The Logic of Authoritarian Bargains

33 Pages Posted: 27 Apr 2009  

Raj M. Desai

Georgetown University - Edmund A. Walsh School of Foreign Service (SFS); The Brookings Institution

Anders Olofsgård

Stockholm School of Economics - Stockholm Institute of Transition Economics (SITE)

Tarik Yousef

Georgetown University - Edmund A. Walsh School of Foreign Service (SFS)

Abstract

Dictatorships do not survive by repression alone. Rather, dictatorial rule is often explained as an authoritarian bargain by which citizens relinquish political rights for economic security. The applicability of the authoritarian bargain to decision-making in non-democratic states, however, has not been thoroughly examined. We conceptualize this bargain as a simple game between a representative citizen and an autocrat who faces the threat of insurrection, and where economic transfers and political influence are simultaneously determined. Our model yields implications for empirical patterns that are expected to exist. Tests of a system of equations with panel data comprising 80 non-democratic states between 1975 and 1999 generally confirm the predictions of the authoritarian-bargain thesis, with some variation across different categories of dictatorship.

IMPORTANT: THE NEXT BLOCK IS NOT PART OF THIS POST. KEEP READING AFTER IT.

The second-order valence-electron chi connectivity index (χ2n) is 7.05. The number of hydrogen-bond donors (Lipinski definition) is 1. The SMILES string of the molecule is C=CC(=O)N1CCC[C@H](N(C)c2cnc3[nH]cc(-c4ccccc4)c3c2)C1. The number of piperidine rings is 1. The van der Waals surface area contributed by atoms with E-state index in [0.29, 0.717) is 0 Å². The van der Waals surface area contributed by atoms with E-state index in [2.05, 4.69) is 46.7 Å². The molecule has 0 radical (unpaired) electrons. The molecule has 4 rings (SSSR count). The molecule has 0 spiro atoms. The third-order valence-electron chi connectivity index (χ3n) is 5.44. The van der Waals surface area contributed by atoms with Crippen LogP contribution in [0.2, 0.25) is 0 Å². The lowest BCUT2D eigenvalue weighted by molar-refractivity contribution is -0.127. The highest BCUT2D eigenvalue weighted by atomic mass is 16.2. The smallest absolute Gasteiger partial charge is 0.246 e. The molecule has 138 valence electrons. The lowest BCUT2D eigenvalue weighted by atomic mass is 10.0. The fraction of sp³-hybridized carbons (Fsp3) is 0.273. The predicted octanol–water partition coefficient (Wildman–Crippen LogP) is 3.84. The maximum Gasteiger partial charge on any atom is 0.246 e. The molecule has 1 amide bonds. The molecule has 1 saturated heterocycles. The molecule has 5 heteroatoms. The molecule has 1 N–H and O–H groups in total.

Suggested Citation

Desai, Raj M. and Olofsgård, Anders and Yousef, Tarik, The Logic of Authoritarian Bargains. Economics & Politics, Vol. 21, Issue 1, pp. 93-125, March 2009. Available at SSRN: https://ssrn.com/abstract=1376050 or http://dx.doi.org/10.1111/j.1468-0343.2008.00337.x

Raj M. Desai (Contact Author)

Georgetown University - Edmund A. Walsh School of Foreign Service (SFS) ( email )

Washington, DC 20057
United States

The Brookings Institution ( email )

1775 Massachusetts Ave., NW
Washington, DC 20036
United States

Anders Olofsgård

Stockholm School of Economics - Stockholm Institute of Transition Economics (SITE)

P.O. Box 6501
S-113 83 Stockholm, 11383
Sweden

Tarik Yousef

Georgetown University - Edmund A. Walsh School of Foreign Service (SFS) ( email )

Washington, DC 20057
United States
202-687-0347 (Phone)
202-687-7001 (Fax)

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